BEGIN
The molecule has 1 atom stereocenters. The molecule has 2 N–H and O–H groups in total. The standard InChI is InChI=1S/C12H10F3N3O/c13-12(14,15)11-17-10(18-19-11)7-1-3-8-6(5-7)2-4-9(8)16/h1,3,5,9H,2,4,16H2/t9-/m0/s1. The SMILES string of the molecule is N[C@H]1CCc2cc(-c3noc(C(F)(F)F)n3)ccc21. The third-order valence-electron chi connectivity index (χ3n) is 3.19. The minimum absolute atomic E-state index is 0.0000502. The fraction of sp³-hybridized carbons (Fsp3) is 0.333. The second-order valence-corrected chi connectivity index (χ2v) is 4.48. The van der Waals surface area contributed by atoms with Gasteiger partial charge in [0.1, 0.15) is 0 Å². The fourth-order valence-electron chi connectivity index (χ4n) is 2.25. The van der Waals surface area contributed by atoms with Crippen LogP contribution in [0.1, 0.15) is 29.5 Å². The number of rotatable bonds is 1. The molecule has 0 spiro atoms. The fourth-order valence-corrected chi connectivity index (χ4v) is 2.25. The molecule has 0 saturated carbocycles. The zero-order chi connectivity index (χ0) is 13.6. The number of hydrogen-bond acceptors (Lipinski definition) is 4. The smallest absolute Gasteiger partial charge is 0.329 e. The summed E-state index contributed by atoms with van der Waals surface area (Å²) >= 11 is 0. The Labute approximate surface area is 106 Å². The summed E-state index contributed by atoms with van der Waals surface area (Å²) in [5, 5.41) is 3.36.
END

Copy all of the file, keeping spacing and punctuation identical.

The molecule has 1 atom stereocenters. The molecule has 2 N–H and O–H groups in total. The standard InChI is InChI=1S/C12H10F3N3O/c13-12(14,15)11-17-10(18-19-11)7-1-3-8-6(5-7)2-4-9(8)16/h1,3,5,9H,2,4,16H2/t9-/m0/s1. The SMILES string of the molecule is N[C@H]1CCc2cc(-c3noc(C(F)(F)F)n3)ccc21. The third-order valence-electron chi connectivity index (χ3n) is 3.19. The minimum absolute atomic E-state index is 0.0000502. The fraction of sp³-hybridized carbons (Fsp3) is 0.333. The second-order valence-corrected chi connectivity index (χ2v) is 4.48. The van der Waals surface area contributed by atoms with Gasteiger partial charge in [0.1, 0.15) is 0 Å². The fourth-order valence-electron chi connectivity index (χ4n) is 2.25. The van der Waals surface area contributed by atoms with Crippen LogP contribution in [0.1, 0.15) is 29.5 Å². The number of rotatable bonds is 1. The molecule has 0 spiro atoms. The fourth-order valence-corrected chi connectivity index (χ4v) is 2.25. The molecule has 0 saturated carbocycles. The zero-order chi connectivity index (χ0) is 13.6. The number of hydrogen-bond acceptors (Lipinski definition) is 4. The smallest absolute Gasteiger partial charge is 0.329 e. The summed E-state index contributed by atoms with van der Waals surface area (Å²) >= 11 is 0. The Labute approximate surface area is 106 Å². The summed E-state index contributed by atoms with van der Waals surface area (Å²) in [5, 5.41) is 3.36.